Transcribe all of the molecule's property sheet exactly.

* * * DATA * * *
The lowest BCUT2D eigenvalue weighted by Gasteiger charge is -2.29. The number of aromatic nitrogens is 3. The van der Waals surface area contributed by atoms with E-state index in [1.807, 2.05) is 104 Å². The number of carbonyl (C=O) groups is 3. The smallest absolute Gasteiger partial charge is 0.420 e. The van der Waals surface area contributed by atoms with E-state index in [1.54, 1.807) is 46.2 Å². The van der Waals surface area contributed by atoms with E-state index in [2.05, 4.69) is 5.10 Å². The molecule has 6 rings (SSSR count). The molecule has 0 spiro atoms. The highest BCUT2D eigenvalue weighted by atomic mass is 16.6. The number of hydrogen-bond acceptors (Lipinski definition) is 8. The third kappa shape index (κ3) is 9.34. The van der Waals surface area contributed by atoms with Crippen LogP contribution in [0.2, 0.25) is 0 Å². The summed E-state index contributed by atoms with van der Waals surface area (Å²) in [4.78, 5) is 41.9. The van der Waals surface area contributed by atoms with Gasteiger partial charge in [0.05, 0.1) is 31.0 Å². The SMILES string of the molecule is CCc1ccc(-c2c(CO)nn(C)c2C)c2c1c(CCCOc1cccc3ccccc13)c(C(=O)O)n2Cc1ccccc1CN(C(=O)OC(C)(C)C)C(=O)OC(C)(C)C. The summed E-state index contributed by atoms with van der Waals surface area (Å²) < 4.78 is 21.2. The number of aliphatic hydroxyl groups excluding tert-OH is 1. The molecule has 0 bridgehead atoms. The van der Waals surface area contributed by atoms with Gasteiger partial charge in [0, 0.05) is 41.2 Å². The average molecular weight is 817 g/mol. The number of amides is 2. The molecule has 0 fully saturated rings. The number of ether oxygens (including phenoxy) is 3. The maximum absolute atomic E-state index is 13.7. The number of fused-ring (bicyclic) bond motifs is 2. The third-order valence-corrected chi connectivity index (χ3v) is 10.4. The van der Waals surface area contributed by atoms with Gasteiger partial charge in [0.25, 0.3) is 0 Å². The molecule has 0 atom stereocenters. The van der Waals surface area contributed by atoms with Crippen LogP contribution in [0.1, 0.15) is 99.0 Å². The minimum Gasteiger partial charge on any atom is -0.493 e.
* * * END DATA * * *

The lowest BCUT2D eigenvalue weighted by Gasteiger charge is -2.29. The number of aromatic nitrogens is 3. The van der Waals surface area contributed by atoms with E-state index in [1.807, 2.05) is 104 Å². The number of carbonyl (C=O) groups is 3. The smallest absolute Gasteiger partial charge is 0.420 e. The van der Waals surface area contributed by atoms with E-state index in [1.54, 1.807) is 46.2 Å². The van der Waals surface area contributed by atoms with E-state index in [2.05, 4.69) is 5.10 Å². The molecule has 6 rings (SSSR count). The molecule has 0 spiro atoms. The highest BCUT2D eigenvalue weighted by atomic mass is 16.6. The number of hydrogen-bond acceptors (Lipinski definition) is 8. The third kappa shape index (κ3) is 9.34. The van der Waals surface area contributed by atoms with Crippen LogP contribution in [0.2, 0.25) is 0 Å². The summed E-state index contributed by atoms with van der Waals surface area (Å²) in [4.78, 5) is 41.9. The van der Waals surface area contributed by atoms with Gasteiger partial charge in [0.05, 0.1) is 31.0 Å². The SMILES string of the molecule is CCc1ccc(-c2c(CO)nn(C)c2C)c2c1c(CCCOc1cccc3ccccc13)c(C(=O)O)n2Cc1ccccc1CN(C(=O)OC(C)(C)C)C(=O)OC(C)(C)C. The summed E-state index contributed by atoms with van der Waals surface area (Å²) < 4.78 is 21.2. The number of aliphatic hydroxyl groups excluding tert-OH is 1. The molecule has 0 bridgehead atoms. The van der Waals surface area contributed by atoms with Gasteiger partial charge in [0, 0.05) is 41.2 Å². The average molecular weight is 817 g/mol. The number of amides is 2. The molecule has 0 fully saturated rings. The number of ether oxygens (including phenoxy) is 3. The maximum absolute atomic E-state index is 13.7. The number of fused-ring (bicyclic) bond motifs is 2. The third-order valence-corrected chi connectivity index (χ3v) is 10.4. The van der Waals surface area contributed by atoms with Gasteiger partial charge in [0.25, 0.3) is 0 Å². The molecule has 0 atom stereocenters. The van der Waals surface area contributed by atoms with Crippen LogP contribution in [0.1, 0.15) is 99.0 Å². The minimum Gasteiger partial charge on any atom is -0.493 e.